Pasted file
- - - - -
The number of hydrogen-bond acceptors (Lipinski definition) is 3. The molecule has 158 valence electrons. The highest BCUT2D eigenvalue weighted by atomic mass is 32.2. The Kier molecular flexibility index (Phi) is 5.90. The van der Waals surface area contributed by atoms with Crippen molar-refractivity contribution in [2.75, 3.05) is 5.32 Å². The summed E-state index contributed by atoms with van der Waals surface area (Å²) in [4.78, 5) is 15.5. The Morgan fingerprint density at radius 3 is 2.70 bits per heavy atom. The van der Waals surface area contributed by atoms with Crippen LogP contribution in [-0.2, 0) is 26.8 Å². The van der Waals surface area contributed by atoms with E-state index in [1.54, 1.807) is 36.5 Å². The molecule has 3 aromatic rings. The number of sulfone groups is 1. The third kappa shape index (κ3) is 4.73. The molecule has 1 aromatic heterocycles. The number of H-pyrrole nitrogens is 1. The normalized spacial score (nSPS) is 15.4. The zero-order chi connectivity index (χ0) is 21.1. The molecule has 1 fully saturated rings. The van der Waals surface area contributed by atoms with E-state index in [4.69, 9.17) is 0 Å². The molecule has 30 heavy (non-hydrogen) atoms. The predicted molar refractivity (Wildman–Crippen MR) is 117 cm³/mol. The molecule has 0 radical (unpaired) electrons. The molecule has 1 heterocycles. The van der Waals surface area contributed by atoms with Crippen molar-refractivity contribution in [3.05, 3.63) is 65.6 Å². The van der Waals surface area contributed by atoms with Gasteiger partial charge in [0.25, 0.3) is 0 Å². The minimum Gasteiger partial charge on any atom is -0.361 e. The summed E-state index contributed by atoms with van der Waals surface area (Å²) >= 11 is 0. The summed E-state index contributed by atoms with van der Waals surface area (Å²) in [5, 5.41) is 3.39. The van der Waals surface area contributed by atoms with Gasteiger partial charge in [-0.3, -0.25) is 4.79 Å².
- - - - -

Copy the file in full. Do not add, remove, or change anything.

The number of hydrogen-bond acceptors (Lipinski definition) is 3. The molecule has 158 valence electrons. The highest BCUT2D eigenvalue weighted by atomic mass is 32.2. The Kier molecular flexibility index (Phi) is 5.90. The van der Waals surface area contributed by atoms with Crippen molar-refractivity contribution in [2.75, 3.05) is 5.32 Å². The summed E-state index contributed by atoms with van der Waals surface area (Å²) in [4.78, 5) is 15.5. The Morgan fingerprint density at radius 3 is 2.70 bits per heavy atom. The van der Waals surface area contributed by atoms with Crippen LogP contribution in [-0.2, 0) is 26.8 Å². The van der Waals surface area contributed by atoms with E-state index in [1.54, 1.807) is 36.5 Å². The molecule has 3 aromatic rings. The number of sulfone groups is 1. The third kappa shape index (κ3) is 4.73. The molecule has 1 aromatic heterocycles. The number of H-pyrrole nitrogens is 1. The normalized spacial score (nSPS) is 15.4. The zero-order chi connectivity index (χ0) is 21.1. The molecule has 1 fully saturated rings. The van der Waals surface area contributed by atoms with E-state index in [4.69, 9.17) is 0 Å². The molecule has 30 heavy (non-hydrogen) atoms. The predicted molar refractivity (Wildman–Crippen MR) is 117 cm³/mol. The molecule has 0 radical (unpaired) electrons. The molecule has 1 heterocycles. The van der Waals surface area contributed by atoms with Crippen molar-refractivity contribution in [3.05, 3.63) is 65.6 Å². The van der Waals surface area contributed by atoms with Gasteiger partial charge in [0.25, 0.3) is 0 Å². The minimum Gasteiger partial charge on any atom is -0.361 e. The summed E-state index contributed by atoms with van der Waals surface area (Å²) >= 11 is 0. The summed E-state index contributed by atoms with van der Waals surface area (Å²) in [5, 5.41) is 3.39. The van der Waals surface area contributed by atoms with Gasteiger partial charge in [-0.3, -0.25) is 4.79 Å².